After having lived in Paris for a few years, I’d grown accustomed to hearing ‘I’m sorry, it’s impossible’ to even the most basic requests (“Can you heat the soya milk up for this coffee? Non, c’est impossible. Can you made that salad without the cheese and ham? Non, c’est impossible…) But here, the immediate response to any request is ‘Of course madam. Immediately’. But you almost don’t even need to make requests: the staff here seem to intuitively know what you want, and will offer you what you didn’t yet know you wanted: sleigh rides into town; skiing trips on the three surrounding mountains; ice skating excursions into Gstaad’s centre; the screening of a film in a private cinema…there’s certainly plenty to do here.
If outdoor activities aren’t your thing, you needn’t go far for a little culture at this resort; it houses a collection of modern art that would be the envy of any major collector. Pieces by Tracy Emin, Alex Katz, Roy Nachum, Pamela Stretton and many more major modern artists provide an edgy and subversive touch to the hotel. It’s certainly worth wandering down every corridor to ensure you’ve taken in all there is to see – the collections change regularly to keep guests entertained.
Apres Ski Sanctuary
After a day of hitting the slopes, there are plenty of ways to unwind. The Alpina’s Six Senses Spa offers a range of unique Himalayan inspired treatments such as a relaxing Tibetan Singing Bowls ritual that uses the vibrations of gently tapped brass bowls on the body to realign the chakras and help balance energy. There’s also a Tibetan massage targeted to the type of ‘humour’ that governs your body, be it phlegm, wind or bile: a short quiz is given to you by the resident wellness expert and Tibetan medicine master Antonis Sarris before the treatment to determine what ‘type’ you are. Crystal therapies, iridology, nutritional analysis and colonic cleansing are all on offer, as well as the usual mani/pedis, facials and massages.
The Himalayan theme continues with the magnificent salt cave, which is said to help with skin conditions such as psoriasis and eczema, as well as a range of respiratory ailments, including colds, asthma, allergies and bronchitis.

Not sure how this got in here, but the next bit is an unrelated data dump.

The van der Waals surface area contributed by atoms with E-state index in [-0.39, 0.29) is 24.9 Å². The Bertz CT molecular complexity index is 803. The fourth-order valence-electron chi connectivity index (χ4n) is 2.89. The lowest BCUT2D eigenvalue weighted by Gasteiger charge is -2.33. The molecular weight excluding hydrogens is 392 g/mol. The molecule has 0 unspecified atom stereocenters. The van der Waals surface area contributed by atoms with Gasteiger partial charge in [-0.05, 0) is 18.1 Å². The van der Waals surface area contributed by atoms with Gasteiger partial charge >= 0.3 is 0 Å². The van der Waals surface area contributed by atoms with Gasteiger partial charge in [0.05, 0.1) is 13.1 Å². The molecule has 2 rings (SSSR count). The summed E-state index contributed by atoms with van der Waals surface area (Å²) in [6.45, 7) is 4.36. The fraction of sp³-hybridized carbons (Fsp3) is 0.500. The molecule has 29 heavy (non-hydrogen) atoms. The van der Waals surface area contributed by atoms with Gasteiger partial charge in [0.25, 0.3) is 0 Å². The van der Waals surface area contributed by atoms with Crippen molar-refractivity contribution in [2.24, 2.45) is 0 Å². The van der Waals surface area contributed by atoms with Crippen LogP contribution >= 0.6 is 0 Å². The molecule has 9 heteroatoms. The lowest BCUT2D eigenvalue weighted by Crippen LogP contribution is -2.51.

Sometimes called halotherapy chambers, the room is designed to provide a healing and unusual experience. The walls and ceilings are salt-coated, and grains are scattered a few inches deep on the floor. You don’t feel any immediate change after spending the recommended 30 minutes a day here, but apparently the benefits will be experienced over time.
Of course, there’s a wonderful, spacious hammam, ice shower, hot and cold baths and a huge indoor pool, but be sure not to miss the heated outdoor pool too. It may seem counterintuitive to dive into a swimming pool surrounded by snow-laden pines, but this one beckons with its steam heat rising into a gentle mist. The pool is heated to 33 degrees with energy recycled from the heat of the hotel’s interior, and after swimming a few laps in this bath-like pool, the scramble to the changing room a few metres away is actually quite refreshing.
There’s a lift that can whisk you in your robe away from the spa directly upstairs, but that’s for your convenience, not because the hotel is so stuffy that they’d be horrified by a pair of slippers crossing the lobby. Au contraire: unlike other leading hotels of the world, there’s no defined dress code at the Alpina. General Manager Eric Favre insists this is a place where guests -be they royals, scions of business or groups of friends on a skiing holiday – can feel at home.
Absolutely no corners are cut here; materials are all the best (and often, the greenest) that money can buy. All staff are friendly and warm, not merely polite in that typically cool, corporate manner. Little personal touches abound – we were delighted to be given a small ‘travel bag’ complete with bottles of water, chocolates and Alpine treats when we reluctantly departed for the train station.
So in many ways, the Alpina Gstaad is just like home – just maybe a bit more magical.